Mount Lovcen rises immediately behind Kotor and the steep “old road” that winds from town to its peaks is one of the great, if vertigo-inducing, Montenegrin drives. The sweeping views it offers of the Bay of Kotor are beyond compare and can be accessed from the town in approximately one hour. Once up on the mountain, there is an adventure park, countless walking and biking trails, as well as a year-round restaurant named Ivanova Korita that serves up hearty local fair.
Marking the divide between the country’s two cultures and climates – coastal and mountainous – Lovcen served as the centuries-old border between ancient Montenegro, which occupied the highland, and the Venetian or Austrian ruled coast. Scattered with authentic villages and settlements, rich in historical, cultural, and architectural heritage, the 6,400-hectares mountain range was proclaimed a National Park in 1952. Prince-Bishop Petar II Petrovic-Njegos, a poet and intrepid warrior, whose enlightened, early 19th-century reign transformed Montenegro from a theocracy into a secular state. On the modest assumption that someone greater was yet to come, Petrovic-Njegos chose Lovcen’s second highest peak as his final resting place. While the chapel that marked his grave was later destroyed, the Njegos Mausoleum that rose in its place makes a fascinating stop for students of art and history. Designed in 1974, this modern memorial is the masterpiece of celebrated sculptor, Ivan Mestrovic (1183 – 1962), a Balkan artist whose bold figurative pieces and elegant bas-reliefs won him such venerable admirers as Auguste Rodin. The first living artist to be honoured with a solo exhibit at New York’s Metropolitan Museum of Art, Mestrovic was awarded the American Academy of Arts and Letters’ Gold Medal for sculpture, and was commissioned by Lord Beaverbrook for commemorative WWI memorials. In an enduring symbol of Montenegro’s legacy, Mestrovic created a monumental tribute interposed with an array of large-scale sculptures centered on one of the great philosopher-prince perched on his mountaintop contemplating eternity.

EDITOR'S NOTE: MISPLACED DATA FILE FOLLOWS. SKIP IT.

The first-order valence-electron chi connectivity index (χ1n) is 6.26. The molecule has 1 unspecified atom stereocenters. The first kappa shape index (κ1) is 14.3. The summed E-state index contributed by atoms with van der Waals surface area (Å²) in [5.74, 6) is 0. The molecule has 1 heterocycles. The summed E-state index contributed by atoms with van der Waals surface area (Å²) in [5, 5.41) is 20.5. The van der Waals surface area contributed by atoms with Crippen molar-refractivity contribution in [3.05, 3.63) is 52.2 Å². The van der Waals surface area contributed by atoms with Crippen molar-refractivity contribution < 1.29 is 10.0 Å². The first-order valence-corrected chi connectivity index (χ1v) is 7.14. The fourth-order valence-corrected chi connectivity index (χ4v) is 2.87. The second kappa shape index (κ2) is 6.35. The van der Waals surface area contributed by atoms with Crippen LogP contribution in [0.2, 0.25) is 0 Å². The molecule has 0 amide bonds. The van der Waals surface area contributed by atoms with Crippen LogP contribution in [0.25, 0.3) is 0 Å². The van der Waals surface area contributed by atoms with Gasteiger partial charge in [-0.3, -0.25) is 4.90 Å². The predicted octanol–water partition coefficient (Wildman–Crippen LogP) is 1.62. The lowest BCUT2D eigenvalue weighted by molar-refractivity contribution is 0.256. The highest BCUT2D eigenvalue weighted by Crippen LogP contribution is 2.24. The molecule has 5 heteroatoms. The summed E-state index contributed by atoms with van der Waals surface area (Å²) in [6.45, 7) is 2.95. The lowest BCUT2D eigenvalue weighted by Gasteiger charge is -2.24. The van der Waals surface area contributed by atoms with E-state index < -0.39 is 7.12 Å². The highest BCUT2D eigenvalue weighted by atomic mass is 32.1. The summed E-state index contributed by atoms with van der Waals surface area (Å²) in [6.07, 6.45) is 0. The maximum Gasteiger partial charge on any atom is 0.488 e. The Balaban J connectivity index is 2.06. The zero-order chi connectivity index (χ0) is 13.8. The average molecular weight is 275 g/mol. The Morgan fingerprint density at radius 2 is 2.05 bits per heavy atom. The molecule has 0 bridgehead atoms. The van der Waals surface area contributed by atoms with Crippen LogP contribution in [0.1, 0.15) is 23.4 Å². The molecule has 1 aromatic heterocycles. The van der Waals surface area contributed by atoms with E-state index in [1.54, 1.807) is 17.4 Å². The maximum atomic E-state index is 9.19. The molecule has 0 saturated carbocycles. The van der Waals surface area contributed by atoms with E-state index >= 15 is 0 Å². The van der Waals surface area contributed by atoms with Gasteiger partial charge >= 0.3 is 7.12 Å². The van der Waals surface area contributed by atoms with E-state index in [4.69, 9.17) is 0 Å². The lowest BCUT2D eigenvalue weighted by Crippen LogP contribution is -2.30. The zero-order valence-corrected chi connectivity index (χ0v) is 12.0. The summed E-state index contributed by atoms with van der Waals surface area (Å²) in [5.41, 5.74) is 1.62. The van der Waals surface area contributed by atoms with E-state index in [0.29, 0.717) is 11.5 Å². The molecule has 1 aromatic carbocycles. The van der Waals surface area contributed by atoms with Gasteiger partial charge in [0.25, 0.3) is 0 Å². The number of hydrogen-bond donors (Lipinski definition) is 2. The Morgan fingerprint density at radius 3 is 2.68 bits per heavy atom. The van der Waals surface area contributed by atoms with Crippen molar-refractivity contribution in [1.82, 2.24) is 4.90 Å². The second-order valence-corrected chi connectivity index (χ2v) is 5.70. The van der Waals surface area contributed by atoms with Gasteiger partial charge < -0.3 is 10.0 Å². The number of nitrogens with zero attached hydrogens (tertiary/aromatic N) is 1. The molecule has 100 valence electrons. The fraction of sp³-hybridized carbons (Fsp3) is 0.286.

- Make the steep, scenic drive along the old road, stopping frequently for photos
- Drive or hike to Njegos Mausoleum featuring works of noted sculptor Ivan Mestrovic and sweeping views of Montenegro and Italy across the Adriatic
- A midday snack of surprisingly good bread, ham and cheese at the restaurant below the Mausoleum
- An afternoon of fun at the Adventures Park in Ivanova Korita
- Combine a morning drive from Kotor to Njegos, with a drive to pretty Cetinje, 20 km away, for lunch
Lovcen’s twin peaks, Stirnovik and Jezerski Vrh, crest at roughly 1,700 meters and overlook the entire country with views stretching as far as the Italian coastline on a clear day. Crowned by the fabled hamlet of Njegos, Jezerski Vrh is considered the Mount Olympus of Montenegro with well-preserved architecture that includes the ancient seat of the royal house of Petrovici (1696 to 1918) – a clan that claims the country’s first great writer and most distinguished ruler.